Bahrain cracks down on news around Formula One races
|Publisher||Committee to Protect Journalists|
|Publication Date||23 April 2012|
|Cite as||Committee to Protect Journalists, Bahrain cracks down on news around Formula One races, 23 April 2012, available at: http://www.refworld.org/docid/4f9a933a2d.html [accessed 10 October 2015]|
New York, April 23, 2012 – Bahraini authorities, intent on suppressing coverage of the restive political conditions that were a backdrop to the Formula One Grand Prix in Manama on Sunday, arrested at least seven international journalists who were seeking to report on anti-government demonstrations, according to news reports.
Police check journalist IDs outside the Formula One races on Sunday. Authorities have restricted and suppressed journalists in the run-up to the races. (AP/Hassan Ammar)
"Bahraini authorities may have wanted to put a positive veneer on the Grand Prix, but their heavy-handed actions in shutting down international news coverage reflect a government determined to silence critical viewpoints," said Mohamed Abdel Dayem, CPJ's Middle East and North Africa program coordinator. "Until government leaders halt their severe, ongoing crackdown on news coverage, their talk of reform cannot be taken seriously."
At least seven international journalists have been detained in Bahrain for covering political unrest in the past five days. British broadcaster Channel 4 news reporter Jonathan Miller, cameraman Joe Sheffer, and producer Dave Fuller were arrested on Sunday while filming a demonstration in a Shiite suburb of Manama, news reports said. The news team had been denied journalist visas and were working without accreditation, the broadcaster reported. They were released after six hours of questioning and deported to the U.K. later that day, according to news reports. Miller wrote on his Twitter account that the authorities had confiscated their equipment and refused to return it. In an interview with Channel 4, Miller also said that their driver, Ali al-A'ali, had been beaten in front of the crew and taken into separate custody. Al-A'ali was later released, news reports said.
Colin Freeman, a correspondent for the London-based The Sunday Telegraph, and an unidentified Dutch reporter were also arrested on Sunday while filming a demonstration, The Telegraph reported. Mohammed Hassan, a stringer and fixer for international news outlets, and an unidentified driver were detained as well, reports said. The four were released after four hours in custody, the newspaper said. In addition, two unidentified Japanese journalists who worked for the Japanese daily Asahi Shimbun were arrested in a village outside Manama for filming a demonstration, and were released two hours later, news reports said.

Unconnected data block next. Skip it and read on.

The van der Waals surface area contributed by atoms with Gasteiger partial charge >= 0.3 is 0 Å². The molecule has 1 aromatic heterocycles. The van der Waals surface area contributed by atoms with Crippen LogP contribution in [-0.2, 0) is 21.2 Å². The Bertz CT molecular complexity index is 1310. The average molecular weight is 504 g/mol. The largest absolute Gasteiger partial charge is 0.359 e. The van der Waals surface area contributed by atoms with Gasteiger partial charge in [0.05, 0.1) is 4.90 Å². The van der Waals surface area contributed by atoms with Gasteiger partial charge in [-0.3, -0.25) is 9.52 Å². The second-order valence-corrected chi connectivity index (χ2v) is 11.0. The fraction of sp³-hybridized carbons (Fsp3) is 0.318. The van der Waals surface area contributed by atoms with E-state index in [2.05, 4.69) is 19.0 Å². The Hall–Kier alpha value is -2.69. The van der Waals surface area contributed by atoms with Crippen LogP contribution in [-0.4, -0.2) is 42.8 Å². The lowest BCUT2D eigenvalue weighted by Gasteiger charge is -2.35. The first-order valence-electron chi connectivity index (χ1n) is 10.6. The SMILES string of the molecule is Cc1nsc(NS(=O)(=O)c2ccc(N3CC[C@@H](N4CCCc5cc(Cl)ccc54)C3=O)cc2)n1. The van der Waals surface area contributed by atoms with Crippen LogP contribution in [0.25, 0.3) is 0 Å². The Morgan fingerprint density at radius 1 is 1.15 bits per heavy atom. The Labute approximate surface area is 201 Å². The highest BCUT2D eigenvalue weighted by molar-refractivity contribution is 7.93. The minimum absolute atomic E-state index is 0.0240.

Hassan had been attacked and detained two days earlier. On Friday night, Bahraini riot police hit him with a stun grenade and beat and kicked him as he worked with journalists affiliated with British broadcaster ITN in the village of Al-Bilad al-Qadim, news reports said. Hassan was taken to a local hospital with extensive bleeding and bruising, local journalists said. He was released Saturday after being accused of attending an illegal gathering, his lawyer told CPJ. He was not charged, the lawyer said.
On Sunday, King Hamad ibn Isa al-Khalifa pledged his commitment to reform in Bahrain: "I want to make clear my personal commitment to reform and reconciliation in our great country. The door is always open for sincere dialogue among all our people," he was quoted in news reports as saying. The king has frequently promised reform consistent with the recommendations made by the Bahrain Independent Commission of Inquiry's November report in response to the government's crackdown on protests in March 2011. The Formula One event was cancelled last year due to political unrest.
The government appeared determined to narrowly restrict coverage to the racing and block reporters who were seeking a broader view. It denied at least seven international journalists entry into the country before the event, according to news reports. The journalists, who were attempting to cover civil unrest and widespread demonstrations, worked for international news outlets that included Reuters, The Associated Press, CNN, The Financial Times, and The Times of London, the reports said.
Bahraini courts have also ruled against two journalists in significant cases in the past week. On Thursday, a court fined journalist Reem Khalifa 600 Bahraini dinars (US$1,600) for allegedly attacking two government supporters, news reports said. CPJ's review of the video footage and still shots of the incident found the claim to be without merit. A local journalist told CPJ that the court refused to hear defense witnesses and refused a request to examine evidence that the defense said showed Khalifa as the victim rather than the assailant. Khalifa, who has appealed the court's decision, has been a regular target of harassment by state agents, including a sustained smear campaign in pro-government publications and on social media websites, CPJ research shows.
On Wednesday, Bahrain's High Criminal Court sent the case of a female police officer who had allegedly tortured France24 journalist Nazeeha Saeed back to the prosecutor's office because it failed to follow the proper procedure in referring the case to the court, local press reported. The high court's decision followed a lower criminal court's decision in March to not hear the case because it did not fall "within its jurisdiction," according to the reports. Saeed, who was detained in May 2011 after reporting on widespread demonstrations and abusive practices by police and prison authorities, said she was verbally abused and tortured while in custody, news reports said.